Also, last Friday Mark and I sat down with a lawyer and did the paperwork for our corporation. My dad unknowingly gave us the idea for its name when he registered me for CES, filling in my company name for my badge as “Robot Army”. This was an excellent conversation starter while on the showroom floor. “What do you do?” everyone wanted to know. It felt goofy at first- but the name has its own radical sense of style, so it’s staying. Mark and I are now both owners of Robot Army LLC…….. So all the robots we make from now on will be legitimate. tehe…

The Kickstarter page is also just about finished. Once the rest of the technical crap is sorted, we’ll be ready to launch. It’s about a week away and I couldn’t be more excited! Wish us luck… oh, and join the mailing list! This is your call to action! : Robot Army Starter Kit

Robot Army : Kickstarter Video Do

Somehow, just as I was starting to recover from whatever it was I picked up over the holidays, I managed to contract another illness. I’ve spent the entire year so far being sick… which SUCKS because it’s slowing me down. I was worried about whether or not I had gorilla glue hanging out of my nose while making contacts throughout CES, and I had to cough in the middle of every shot while filming today. I don’t even have that sexy raspy quality to my voice to make up for it. BLAH!

Mark and I filmed my main monologue and a couple supplementary clips this weekend. We want the video to spoon feed the viewer all the important details about the project while throwing in notes of playfulness bordering on insanity. This takes some finesse. As such, while Mark was away at work today I gave my speaking parts another shot while in solitude… to nail the correct freaky to geeky ratio.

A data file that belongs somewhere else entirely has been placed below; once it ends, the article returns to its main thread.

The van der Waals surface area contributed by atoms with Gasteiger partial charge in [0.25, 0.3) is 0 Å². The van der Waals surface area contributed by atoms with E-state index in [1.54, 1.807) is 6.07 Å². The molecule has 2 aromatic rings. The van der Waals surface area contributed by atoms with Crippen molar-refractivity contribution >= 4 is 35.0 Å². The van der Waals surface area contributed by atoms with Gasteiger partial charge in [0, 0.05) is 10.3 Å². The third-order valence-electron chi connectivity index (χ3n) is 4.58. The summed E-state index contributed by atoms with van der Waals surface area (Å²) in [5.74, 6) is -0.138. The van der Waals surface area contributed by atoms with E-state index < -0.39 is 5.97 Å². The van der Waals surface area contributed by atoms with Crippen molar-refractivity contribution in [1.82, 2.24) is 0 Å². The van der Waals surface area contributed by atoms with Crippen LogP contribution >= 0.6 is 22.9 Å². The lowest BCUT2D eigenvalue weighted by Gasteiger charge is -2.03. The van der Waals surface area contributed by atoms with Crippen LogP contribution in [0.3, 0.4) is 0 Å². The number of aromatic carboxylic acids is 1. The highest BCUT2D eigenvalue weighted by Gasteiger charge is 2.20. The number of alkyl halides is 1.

For fun we also staged one of the concept drawings I made last week :

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This shot is actually from a time-lapse video. We sat for ten uncomfortable minutes while the sun went below the horizon. The dead grass felt like broken glass underneath the tarp… but it was worth it. The sped up version will look cool as a cut away.

Aside from the video, I’m working on the press release package I’ll be sending out the week before launch. This includes some new graphics I made last week, which are propaganda-like in essence :

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If you’re interested in our project and are thinking about throwing us a couple bucks for a sticker or perhaps buying a kit, join the mailing list : Robot Army Mailing List

Robot Army : CES Week

This week was exhausting. It involved a lot of walking, chatting, setting up, tearing down, and practicing the good ‘ol elevator pitch. Myself, Mark, and his friend Gregg took off to make the most of CES- exploring for two long days on the showroom floor, and then attending events in the evening. It was a lot of fun and we made some new promising contacts (woo!).

Last night we did our first demo with the six working delta robots we have at Pololu Robotics. They held a nice shindig for those attending the convention who were involved with robotics and hackable electronics. It went over well and our kids did a fantastic job, seeing as it was their first recital. >.< Now to double our numbers… Mommy and Daddy must get busy.

Finally, with a moment to relax, Mark and I went over our BOM and caught up on emails this morning over bloody marries. We also started shooting our Kickstarter video now that I have my voice back! We plan to film discreet segments tomorrow around town, so hopefully by next week we’ll have enough content to edit into something awesome.